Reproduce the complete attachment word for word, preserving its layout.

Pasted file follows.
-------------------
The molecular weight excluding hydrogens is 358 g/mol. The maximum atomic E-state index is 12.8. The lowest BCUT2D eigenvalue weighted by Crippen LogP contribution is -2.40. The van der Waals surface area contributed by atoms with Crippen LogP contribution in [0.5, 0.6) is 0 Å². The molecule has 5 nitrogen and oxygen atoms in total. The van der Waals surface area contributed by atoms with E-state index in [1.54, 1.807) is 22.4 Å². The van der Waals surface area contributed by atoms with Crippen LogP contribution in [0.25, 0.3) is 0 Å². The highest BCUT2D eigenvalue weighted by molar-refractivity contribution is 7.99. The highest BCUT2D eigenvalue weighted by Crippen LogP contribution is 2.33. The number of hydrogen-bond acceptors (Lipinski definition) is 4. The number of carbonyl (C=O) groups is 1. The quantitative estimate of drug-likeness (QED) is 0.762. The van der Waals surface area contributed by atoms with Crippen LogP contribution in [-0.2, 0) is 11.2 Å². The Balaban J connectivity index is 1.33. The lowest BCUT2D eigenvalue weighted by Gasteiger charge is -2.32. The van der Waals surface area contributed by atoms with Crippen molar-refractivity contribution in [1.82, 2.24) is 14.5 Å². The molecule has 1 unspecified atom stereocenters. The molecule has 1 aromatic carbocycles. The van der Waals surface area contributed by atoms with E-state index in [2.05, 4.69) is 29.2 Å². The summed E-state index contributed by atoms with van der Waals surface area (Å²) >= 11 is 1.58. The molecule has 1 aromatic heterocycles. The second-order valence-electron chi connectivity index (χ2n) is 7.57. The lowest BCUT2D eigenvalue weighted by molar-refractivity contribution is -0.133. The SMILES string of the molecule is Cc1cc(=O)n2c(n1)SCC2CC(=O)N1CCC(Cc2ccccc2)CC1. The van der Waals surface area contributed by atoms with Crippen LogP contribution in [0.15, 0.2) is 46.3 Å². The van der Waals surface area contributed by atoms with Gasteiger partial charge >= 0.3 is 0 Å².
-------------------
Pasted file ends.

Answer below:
The molecular weight excluding hydrogens is 358 g/mol. The maximum atomic E-state index is 12.8. The lowest BCUT2D eigenvalue weighted by Crippen LogP contribution is -2.40. The van der Waals surface area contributed by atoms with Crippen LogP contribution in [0.5, 0.6) is 0 Å². The molecule has 5 nitrogen and oxygen atoms in total. The van der Waals surface area contributed by atoms with E-state index in [1.54, 1.807) is 22.4 Å². The van der Waals surface area contributed by atoms with Crippen LogP contribution in [0.25, 0.3) is 0 Å². The highest BCUT2D eigenvalue weighted by molar-refractivity contribution is 7.99. The highest BCUT2D eigenvalue weighted by Crippen LogP contribution is 2.33. The number of hydrogen-bond acceptors (Lipinski definition) is 4. The number of carbonyl (C=O) groups is 1. The quantitative estimate of drug-likeness (QED) is 0.762. The van der Waals surface area contributed by atoms with Crippen LogP contribution in [-0.2, 0) is 11.2 Å². The Balaban J connectivity index is 1.33. The lowest BCUT2D eigenvalue weighted by Gasteiger charge is -2.32. The van der Waals surface area contributed by atoms with Crippen molar-refractivity contribution in [1.82, 2.24) is 14.5 Å². The molecule has 1 unspecified atom stereocenters. The molecule has 1 aromatic carbocycles. The van der Waals surface area contributed by atoms with E-state index in [2.05, 4.69) is 29.2 Å². The summed E-state index contributed by atoms with van der Waals surface area (Å²) >= 11 is 1.58. The molecule has 1 aromatic heterocycles. The second-order valence-electron chi connectivity index (χ2n) is 7.57. The lowest BCUT2D eigenvalue weighted by molar-refractivity contribution is -0.133. The SMILES string of the molecule is Cc1cc(=O)n2c(n1)SCC2CC(=O)N1CCC(Cc2ccccc2)CC1. The van der Waals surface area contributed by atoms with Crippen LogP contribution in [0.15, 0.2) is 46.3 Å². The van der Waals surface area contributed by atoms with Gasteiger partial charge >= 0.3 is 0 Å².